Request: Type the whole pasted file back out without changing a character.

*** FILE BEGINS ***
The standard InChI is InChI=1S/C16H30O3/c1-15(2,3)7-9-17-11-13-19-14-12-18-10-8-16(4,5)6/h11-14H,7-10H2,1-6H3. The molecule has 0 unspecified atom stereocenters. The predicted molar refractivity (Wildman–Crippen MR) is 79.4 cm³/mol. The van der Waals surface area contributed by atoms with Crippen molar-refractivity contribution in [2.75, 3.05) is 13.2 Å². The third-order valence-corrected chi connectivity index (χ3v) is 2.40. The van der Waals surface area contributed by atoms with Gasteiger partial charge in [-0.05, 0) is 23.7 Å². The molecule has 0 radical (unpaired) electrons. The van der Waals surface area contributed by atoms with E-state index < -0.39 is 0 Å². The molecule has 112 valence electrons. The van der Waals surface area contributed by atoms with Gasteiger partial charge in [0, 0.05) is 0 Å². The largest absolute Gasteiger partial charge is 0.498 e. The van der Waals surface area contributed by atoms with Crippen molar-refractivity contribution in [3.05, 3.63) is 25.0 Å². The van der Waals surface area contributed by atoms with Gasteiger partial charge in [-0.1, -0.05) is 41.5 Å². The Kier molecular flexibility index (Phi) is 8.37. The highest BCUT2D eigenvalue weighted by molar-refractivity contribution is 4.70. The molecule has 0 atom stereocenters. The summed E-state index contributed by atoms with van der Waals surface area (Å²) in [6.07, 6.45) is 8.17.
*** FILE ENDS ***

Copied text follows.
The standard InChI is InChI=1S/C16H30O3/c1-15(2,3)7-9-17-11-13-19-14-12-18-10-8-16(4,5)6/h11-14H,7-10H2,1-6H3. The molecule has 0 unspecified atom stereocenters. The predicted molar refractivity (Wildman–Crippen MR) is 79.4 cm³/mol. The van der Waals surface area contributed by atoms with Crippen molar-refractivity contribution in [2.75, 3.05) is 13.2 Å². The third-order valence-corrected chi connectivity index (χ3v) is 2.40. The van der Waals surface area contributed by atoms with Gasteiger partial charge in [-0.05, 0) is 23.7 Å². The molecule has 0 radical (unpaired) electrons. The van der Waals surface area contributed by atoms with E-state index < -0.39 is 0 Å². The molecule has 112 valence electrons. The van der Waals surface area contributed by atoms with Gasteiger partial charge in [0, 0.05) is 0 Å². The largest absolute Gasteiger partial charge is 0.498 e. The van der Waals surface area contributed by atoms with Crippen molar-refractivity contribution in [3.05, 3.63) is 25.0 Å². The van der Waals surface area contributed by atoms with Gasteiger partial charge in [-0.1, -0.05) is 41.5 Å². The Kier molecular flexibility index (Phi) is 8.37. The highest BCUT2D eigenvalue weighted by molar-refractivity contribution is 4.70. The molecule has 0 atom stereocenters. The summed E-state index contributed by atoms with van der Waals surface area (Å²) in [6.07, 6.45) is 8.17.